Airbnb likes to refer to itself as less a company than a "community." To that end, it has made trust between real people a cornerstone of its business strategy in short-term home rentals.
     But new research suggests that when users get real, racism can result.
     A working paper by three Harvard researchers found "widespread discrimination" by hosts against people with black-sounding names seeking rentals. Fictional guests set up by the researchers with names like Lakisha or Rasheed were roughly 16 per cent less likely to be accepted than identical guests with names like Brent or Kristen.
     "Clearly, the manager of a Holiday Inn cannot examine names of potential guests and reject them based on race," the authors wrote. "Yet, this is commonplace on Airbnb." Airbnb, valued by investors at roughly $24 billion and based in San Francisco, said in a statement that it was "committed to making Airbnb one of the most open, trusted, diverse, transparent communities in the world." It added, "We recognise that bias and discrimination are significant challenges, and we welcome the opportunity to work with anyone that can help us reduce potential discrimination in the Airbnb community."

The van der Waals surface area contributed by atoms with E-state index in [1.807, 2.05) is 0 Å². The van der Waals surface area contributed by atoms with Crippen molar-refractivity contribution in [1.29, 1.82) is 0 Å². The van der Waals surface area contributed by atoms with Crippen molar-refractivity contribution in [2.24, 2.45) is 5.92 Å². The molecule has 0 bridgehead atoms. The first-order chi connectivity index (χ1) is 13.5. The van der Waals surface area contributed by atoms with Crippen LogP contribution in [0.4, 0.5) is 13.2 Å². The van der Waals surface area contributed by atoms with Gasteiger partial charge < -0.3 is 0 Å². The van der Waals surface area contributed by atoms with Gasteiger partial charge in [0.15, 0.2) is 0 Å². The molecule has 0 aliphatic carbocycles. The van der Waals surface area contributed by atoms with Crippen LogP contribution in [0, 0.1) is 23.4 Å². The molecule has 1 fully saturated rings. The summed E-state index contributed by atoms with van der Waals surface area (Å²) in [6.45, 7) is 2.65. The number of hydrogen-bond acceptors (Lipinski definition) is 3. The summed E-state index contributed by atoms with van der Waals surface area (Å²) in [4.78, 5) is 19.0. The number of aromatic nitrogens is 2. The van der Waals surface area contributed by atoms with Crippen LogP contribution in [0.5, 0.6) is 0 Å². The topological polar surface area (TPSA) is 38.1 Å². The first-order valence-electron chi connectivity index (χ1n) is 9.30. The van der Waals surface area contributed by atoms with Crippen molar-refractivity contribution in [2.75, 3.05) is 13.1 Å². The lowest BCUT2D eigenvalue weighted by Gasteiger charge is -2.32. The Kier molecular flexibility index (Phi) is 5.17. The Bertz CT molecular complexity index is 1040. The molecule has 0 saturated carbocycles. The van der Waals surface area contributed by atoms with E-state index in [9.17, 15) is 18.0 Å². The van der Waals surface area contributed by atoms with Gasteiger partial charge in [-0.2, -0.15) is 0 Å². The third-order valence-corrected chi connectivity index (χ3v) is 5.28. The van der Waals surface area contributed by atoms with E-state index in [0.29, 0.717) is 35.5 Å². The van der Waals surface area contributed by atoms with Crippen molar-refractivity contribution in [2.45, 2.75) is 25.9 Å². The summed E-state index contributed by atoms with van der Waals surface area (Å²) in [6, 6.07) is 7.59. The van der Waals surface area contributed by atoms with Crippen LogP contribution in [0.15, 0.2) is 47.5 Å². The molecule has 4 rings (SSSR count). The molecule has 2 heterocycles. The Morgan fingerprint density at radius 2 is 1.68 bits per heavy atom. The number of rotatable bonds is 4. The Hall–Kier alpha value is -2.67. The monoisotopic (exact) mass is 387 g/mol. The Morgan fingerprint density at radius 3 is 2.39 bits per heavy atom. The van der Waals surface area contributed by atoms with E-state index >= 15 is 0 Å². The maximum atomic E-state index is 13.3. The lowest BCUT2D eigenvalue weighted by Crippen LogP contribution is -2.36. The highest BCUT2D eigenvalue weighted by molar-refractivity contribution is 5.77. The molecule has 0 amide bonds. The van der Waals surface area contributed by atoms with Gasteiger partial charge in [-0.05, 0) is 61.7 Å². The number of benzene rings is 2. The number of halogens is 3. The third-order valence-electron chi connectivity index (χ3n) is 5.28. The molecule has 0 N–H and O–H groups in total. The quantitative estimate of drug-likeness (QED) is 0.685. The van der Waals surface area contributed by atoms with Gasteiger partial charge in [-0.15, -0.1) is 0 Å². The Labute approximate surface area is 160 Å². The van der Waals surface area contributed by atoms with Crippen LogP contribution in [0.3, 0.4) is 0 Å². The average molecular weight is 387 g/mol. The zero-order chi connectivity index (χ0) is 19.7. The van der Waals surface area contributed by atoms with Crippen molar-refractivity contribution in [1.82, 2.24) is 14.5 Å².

Schneiderman subpoenas Long Island German housing group

December 14, 2015
Here is the expanded lead item from my "Albany Insider" column from Monday's editions:
     State Attorney General Eric Schneiderman's office issued a subpoena to a Long Island organization that only allows individuals of primarily German descent to live on its land.
     "The fair housing laws were passed to help promote racial integration and not promote racial segregation, which is a big concern here," a source familiar with the situation said.

The Durst organization fined for developing rental apartment buildings that were inaccessible to persons with disabilities

November 19, 2015